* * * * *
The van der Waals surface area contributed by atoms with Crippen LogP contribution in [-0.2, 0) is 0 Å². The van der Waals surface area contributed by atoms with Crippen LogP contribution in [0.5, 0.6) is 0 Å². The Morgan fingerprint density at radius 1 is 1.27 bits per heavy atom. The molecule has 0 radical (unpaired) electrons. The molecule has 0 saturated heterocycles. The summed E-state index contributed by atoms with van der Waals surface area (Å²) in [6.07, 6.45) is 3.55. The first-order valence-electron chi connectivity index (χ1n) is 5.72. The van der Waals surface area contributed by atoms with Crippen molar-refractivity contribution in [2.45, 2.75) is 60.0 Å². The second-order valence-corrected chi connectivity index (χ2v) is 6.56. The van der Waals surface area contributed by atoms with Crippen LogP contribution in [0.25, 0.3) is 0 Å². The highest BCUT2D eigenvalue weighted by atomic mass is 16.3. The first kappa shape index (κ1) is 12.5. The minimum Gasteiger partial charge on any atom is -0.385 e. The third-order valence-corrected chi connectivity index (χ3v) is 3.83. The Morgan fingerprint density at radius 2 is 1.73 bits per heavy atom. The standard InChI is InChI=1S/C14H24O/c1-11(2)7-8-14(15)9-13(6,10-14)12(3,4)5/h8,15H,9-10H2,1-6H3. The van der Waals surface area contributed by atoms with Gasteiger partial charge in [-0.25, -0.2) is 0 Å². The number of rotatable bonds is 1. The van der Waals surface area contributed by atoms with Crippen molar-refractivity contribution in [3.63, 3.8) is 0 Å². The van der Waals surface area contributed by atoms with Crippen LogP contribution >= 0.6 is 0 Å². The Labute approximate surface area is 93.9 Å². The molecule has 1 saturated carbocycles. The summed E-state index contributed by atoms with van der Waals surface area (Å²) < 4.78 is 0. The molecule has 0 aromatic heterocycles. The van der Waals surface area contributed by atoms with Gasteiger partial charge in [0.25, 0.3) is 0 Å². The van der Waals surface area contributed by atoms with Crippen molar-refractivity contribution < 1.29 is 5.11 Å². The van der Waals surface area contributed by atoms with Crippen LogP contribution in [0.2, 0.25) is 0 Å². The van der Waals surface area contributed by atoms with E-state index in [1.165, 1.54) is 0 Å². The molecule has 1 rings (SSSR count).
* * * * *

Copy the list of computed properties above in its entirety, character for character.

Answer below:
The van der Waals surface area contributed by atoms with Crippen LogP contribution in [-0.2, 0) is 0 Å². The van der Waals surface area contributed by atoms with Crippen LogP contribution in [0.5, 0.6) is 0 Å². The Morgan fingerprint density at radius 1 is 1.27 bits per heavy atom. The molecule has 0 radical (unpaired) electrons. The molecule has 0 saturated heterocycles. The summed E-state index contributed by atoms with van der Waals surface area (Å²) in [6.07, 6.45) is 3.55. The first-order valence-electron chi connectivity index (χ1n) is 5.72. The van der Waals surface area contributed by atoms with Crippen molar-refractivity contribution in [2.45, 2.75) is 60.0 Å². The second-order valence-corrected chi connectivity index (χ2v) is 6.56. The van der Waals surface area contributed by atoms with Crippen LogP contribution in [0.25, 0.3) is 0 Å². The highest BCUT2D eigenvalue weighted by atomic mass is 16.3. The first kappa shape index (κ1) is 12.5. The minimum Gasteiger partial charge on any atom is -0.385 e. The third-order valence-corrected chi connectivity index (χ3v) is 3.83. The Morgan fingerprint density at radius 2 is 1.73 bits per heavy atom. The standard InChI is InChI=1S/C14H24O/c1-11(2)7-8-14(15)9-13(6,10-14)12(3,4)5/h8,15H,9-10H2,1-6H3. The van der Waals surface area contributed by atoms with Gasteiger partial charge in [-0.25, -0.2) is 0 Å². The number of rotatable bonds is 1. The van der Waals surface area contributed by atoms with Crippen molar-refractivity contribution in [3.63, 3.8) is 0 Å². The van der Waals surface area contributed by atoms with Crippen LogP contribution >= 0.6 is 0 Å². The Labute approximate surface area is 93.9 Å². The molecule has 1 saturated carbocycles. The summed E-state index contributed by atoms with van der Waals surface area (Å²) < 4.78 is 0. The molecule has 0 aromatic heterocycles. The van der Waals surface area contributed by atoms with Gasteiger partial charge in [0.25, 0.3) is 0 Å². The van der Waals surface area contributed by atoms with Crippen molar-refractivity contribution < 1.29 is 5.11 Å². The van der Waals surface area contributed by atoms with Crippen LogP contribution in [0.2, 0.25) is 0 Å². The van der Waals surface area contributed by atoms with E-state index in [1.165, 1.54) is 0 Å². The molecule has 1 rings (SSSR count).